The keyword is "moat"
created Feb 19, 2020
When Big Tech claims that it's open to government regulations, it means that Big Tech wants laws that will squash small companies and future startups, especially competitors.
Reminds me of a comment posted one year ago today in this HN thread, titled "Regulate Facebook and Twitter? The Case Is Getting Stronger."
Regulation is one of the best ways for incumbents [Facebook, Twitter, Google, Medium, Netflix, etc.] to build a competitive moat against prospective new entrants.
This is a Hacker News thread from yesterday.
"Facebook asks for a moat of regulations it already meets (techcrunch.com)"
For security and privacy reasons, I wont link to the TechCrunch article. I'll mention this article from TechDirt.
"Mark Zuckerberg Suggests Getting Rid Of Section 230; Maybe People Should Stop Pretending It's A Gift To Facebook"
Well, we can add Mark Zuckerberg to the list of folks willing to toss Section 230 liability protections out the window -- contrary to the claims of many that Facebook is the leading supporter of that law. He's now making it clear that he's open to a big modification of the law.
Over and over and over again over the past few years, politicians (and some media folks) have kept insisting that Section 230 "was a gift" to big internet companies like Facebook. Indeed, practically every discussion of regulating "big tech" seems to revolve around eliminating parts or all of Section 230. But, as we've explained many times over, Section 230 is actually just about the proper application of liability to the party that actually violates the law -- rather than the tools they use. And this is important, especially for smaller companies, because a big giant like a Facebook or a Google can deal with much greater legal liability. They can afford all the lawyers it takes to fight court battles. Smaller companies? Not so much.
Indeed, in a study we put out last year, we showed that Section 230 actually increases competition and leads to more investment, since it makes sure that smaller internet platforms can actually get off the ground and not be stifled.
And the reality is that Facebook, in particular, has already recognized that it can survive without Section 230 and that taking away 230 helps it against competitors. You just need to look back two years ago, when Facebook -- specifically Mark Zuckerberg and Sheryl Sandberg -- agreed to buck the rest of the industry and support FOSTA to recognize that the company has made a calculated bet that it can better withstand such lawsuits than competitors. And given the company's penchant for trying to either acquire or stomp out competitors, hurting those smaller players is now a strategic choice.
Same with Netflix a few years ago, regarding Net Neutrality. Several years ago when Netflix was smaller, Netflix supported Net Neutrality. But a few yeas ago when Netflix had become a behemoth, Netflix was indifferent or uncaring about Net Neutrality because Netflix, like Facebook, had their wealth and power and to hell with anyone else starting out, especially potential competitors.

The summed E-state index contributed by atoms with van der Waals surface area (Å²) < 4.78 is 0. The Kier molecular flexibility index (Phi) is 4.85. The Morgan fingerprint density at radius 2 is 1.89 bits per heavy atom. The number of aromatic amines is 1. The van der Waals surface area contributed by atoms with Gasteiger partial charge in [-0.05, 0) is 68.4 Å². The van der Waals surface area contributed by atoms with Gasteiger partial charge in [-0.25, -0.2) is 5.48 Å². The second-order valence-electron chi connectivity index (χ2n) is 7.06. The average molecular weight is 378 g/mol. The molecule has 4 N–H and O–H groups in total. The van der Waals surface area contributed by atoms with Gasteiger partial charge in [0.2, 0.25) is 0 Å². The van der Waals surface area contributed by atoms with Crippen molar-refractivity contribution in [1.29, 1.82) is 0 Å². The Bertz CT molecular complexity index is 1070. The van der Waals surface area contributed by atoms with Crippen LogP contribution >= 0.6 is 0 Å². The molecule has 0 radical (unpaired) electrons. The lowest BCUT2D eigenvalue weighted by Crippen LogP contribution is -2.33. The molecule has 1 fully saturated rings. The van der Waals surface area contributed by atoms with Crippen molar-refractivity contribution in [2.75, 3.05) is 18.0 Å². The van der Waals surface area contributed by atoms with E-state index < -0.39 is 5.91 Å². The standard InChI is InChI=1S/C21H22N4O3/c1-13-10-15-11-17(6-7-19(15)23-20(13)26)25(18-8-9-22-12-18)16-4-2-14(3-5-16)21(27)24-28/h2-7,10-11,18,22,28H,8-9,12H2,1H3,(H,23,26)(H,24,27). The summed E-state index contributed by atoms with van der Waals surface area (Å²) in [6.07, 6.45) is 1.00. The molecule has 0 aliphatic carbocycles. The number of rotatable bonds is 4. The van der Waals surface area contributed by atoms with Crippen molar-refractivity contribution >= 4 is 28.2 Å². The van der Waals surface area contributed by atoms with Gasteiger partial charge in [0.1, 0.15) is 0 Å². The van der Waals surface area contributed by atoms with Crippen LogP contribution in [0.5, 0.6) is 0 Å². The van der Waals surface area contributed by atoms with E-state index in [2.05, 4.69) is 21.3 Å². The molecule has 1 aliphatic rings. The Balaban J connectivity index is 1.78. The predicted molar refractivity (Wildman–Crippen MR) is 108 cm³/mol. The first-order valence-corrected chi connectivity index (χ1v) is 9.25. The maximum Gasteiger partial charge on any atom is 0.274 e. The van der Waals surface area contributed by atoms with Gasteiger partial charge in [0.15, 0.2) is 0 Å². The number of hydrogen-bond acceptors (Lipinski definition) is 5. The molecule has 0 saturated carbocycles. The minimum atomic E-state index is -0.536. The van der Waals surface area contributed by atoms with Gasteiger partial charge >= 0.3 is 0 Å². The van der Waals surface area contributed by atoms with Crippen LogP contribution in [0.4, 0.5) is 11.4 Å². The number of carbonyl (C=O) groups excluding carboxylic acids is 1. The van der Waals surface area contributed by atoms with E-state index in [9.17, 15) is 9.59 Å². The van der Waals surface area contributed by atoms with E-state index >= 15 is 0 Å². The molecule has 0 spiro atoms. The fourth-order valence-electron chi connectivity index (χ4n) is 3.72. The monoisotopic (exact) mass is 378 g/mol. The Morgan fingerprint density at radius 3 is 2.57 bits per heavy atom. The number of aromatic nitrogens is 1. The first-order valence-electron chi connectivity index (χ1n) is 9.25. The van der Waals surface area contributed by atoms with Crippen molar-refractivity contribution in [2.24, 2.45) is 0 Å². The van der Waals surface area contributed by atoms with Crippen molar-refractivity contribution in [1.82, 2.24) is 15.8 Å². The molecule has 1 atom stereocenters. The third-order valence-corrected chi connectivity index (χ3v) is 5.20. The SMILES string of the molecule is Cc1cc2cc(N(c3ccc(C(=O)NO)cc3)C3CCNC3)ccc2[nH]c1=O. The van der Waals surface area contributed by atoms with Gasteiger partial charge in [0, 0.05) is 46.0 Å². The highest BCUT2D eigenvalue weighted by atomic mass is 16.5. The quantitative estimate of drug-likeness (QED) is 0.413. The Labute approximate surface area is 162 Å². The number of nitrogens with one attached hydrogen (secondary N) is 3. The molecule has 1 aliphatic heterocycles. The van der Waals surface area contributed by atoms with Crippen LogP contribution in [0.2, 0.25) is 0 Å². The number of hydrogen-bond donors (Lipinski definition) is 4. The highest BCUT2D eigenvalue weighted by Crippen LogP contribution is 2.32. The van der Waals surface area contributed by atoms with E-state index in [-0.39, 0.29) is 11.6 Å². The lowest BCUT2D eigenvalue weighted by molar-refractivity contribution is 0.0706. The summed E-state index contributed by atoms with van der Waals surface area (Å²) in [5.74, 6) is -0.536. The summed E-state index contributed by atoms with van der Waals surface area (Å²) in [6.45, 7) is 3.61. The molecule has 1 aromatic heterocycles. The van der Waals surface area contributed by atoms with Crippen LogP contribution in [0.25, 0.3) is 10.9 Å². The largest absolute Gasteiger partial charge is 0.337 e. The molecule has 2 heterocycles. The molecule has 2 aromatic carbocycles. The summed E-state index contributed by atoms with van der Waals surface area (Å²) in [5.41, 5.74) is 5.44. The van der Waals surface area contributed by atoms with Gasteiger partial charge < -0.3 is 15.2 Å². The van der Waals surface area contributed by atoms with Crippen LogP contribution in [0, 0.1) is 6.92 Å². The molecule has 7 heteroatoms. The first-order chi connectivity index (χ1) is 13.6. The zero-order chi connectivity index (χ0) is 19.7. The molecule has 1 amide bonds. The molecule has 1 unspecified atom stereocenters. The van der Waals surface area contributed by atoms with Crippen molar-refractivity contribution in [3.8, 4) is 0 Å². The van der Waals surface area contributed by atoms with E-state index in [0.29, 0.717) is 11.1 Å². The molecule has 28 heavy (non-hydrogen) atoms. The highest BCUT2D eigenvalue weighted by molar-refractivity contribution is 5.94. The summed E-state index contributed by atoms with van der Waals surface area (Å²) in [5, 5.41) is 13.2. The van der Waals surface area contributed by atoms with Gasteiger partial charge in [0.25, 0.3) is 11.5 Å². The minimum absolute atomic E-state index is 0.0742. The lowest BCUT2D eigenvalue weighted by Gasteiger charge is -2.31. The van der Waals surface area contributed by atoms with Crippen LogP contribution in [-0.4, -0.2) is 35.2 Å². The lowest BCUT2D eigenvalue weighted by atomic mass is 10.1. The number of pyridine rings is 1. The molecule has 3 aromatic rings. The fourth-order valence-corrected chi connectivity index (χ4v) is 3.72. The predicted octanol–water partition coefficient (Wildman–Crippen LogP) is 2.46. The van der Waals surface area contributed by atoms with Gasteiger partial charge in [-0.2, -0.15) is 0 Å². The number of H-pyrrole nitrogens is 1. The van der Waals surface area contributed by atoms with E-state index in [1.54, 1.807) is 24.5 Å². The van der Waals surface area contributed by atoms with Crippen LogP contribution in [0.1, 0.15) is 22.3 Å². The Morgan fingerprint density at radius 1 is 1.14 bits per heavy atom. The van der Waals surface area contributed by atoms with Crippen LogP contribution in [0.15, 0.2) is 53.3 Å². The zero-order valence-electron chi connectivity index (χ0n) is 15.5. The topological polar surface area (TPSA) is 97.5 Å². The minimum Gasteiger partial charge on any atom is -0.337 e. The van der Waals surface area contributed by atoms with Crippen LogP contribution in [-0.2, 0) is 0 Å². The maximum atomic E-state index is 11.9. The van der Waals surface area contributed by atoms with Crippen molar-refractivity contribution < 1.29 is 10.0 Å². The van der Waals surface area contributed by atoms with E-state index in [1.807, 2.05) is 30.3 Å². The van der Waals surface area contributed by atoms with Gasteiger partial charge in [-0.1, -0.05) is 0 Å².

Back to yesterday's HN thread, which contains over 240 comments. This is the top comment where the person suggests a warning label be applied to Facebook.
There should be only one regulation for fb, display following warning on all pages/screens:
Statutory Warning: This product is specifically designed to cause behavioral addiction so you are guided down a slippery slope of over consumption & that is how this company makes money. Overuse of this product is known to cause - anxiety, depression, low self esteem, constant craving for attention, short attention spans, inability to concentrate on tasks, inhibited social development in the real world & possibly general "unhappiness", especially among the young & impressionable.
Feb 20, 2020
wired.co.uk article titled Facebook must not be allowed to dictate how it gets regulated
Mark Zuckerberg has outlined his proposal for social media regulation. The bottom line? Passing the buck
From a policy paper published by Facebook to coincide with Zuckerberg’s trip to Europe, entitled “Charting a way forward: online content regulation”, it’s even clearer that the direction he wants to take us on is a road to nowhere. This paper argues against establishing liability on social media companies for failing to remove illegal and harmful content. It also warns against creating mandatory standards for content removal, and tougher enforcement of citizens data rights. Instead it proposes that there should be “periodic public reporting of enforcement data”, based of course on self-declaration by the company, without any independent external audit.
The same outrage can be directed at Twitter, the cesspool of the internet, which is a worse service than Facebook, in my opinion.
Facebook’s paper calls for global standards on internet regulation knowing of course that reaching a consensus between the USA, China and Europe on these issues will be impossible. Another clear tactic for trying to kick all of this into the long grass.
Yadda, yadda, yadda.
The bottom of that wired.co.uk article contained social media sharing icons for ... Facebook and Twitter. An email sharing icon existed too, which is fine.
The media look absurd when it bashes Facebook and Zuckerberg while still enslaving itself to Facebook's traffic.
What a shock. Wired has a Facebook page. https://www.facebook.com/wired.
The media should LEAD by example and break free from Facebook, Twitter, Google, etc. But that won't happen. It's easier for the media to blame these tech companies for the media's problems while at the same time, the media partners with or uses every new product, offered by these companies.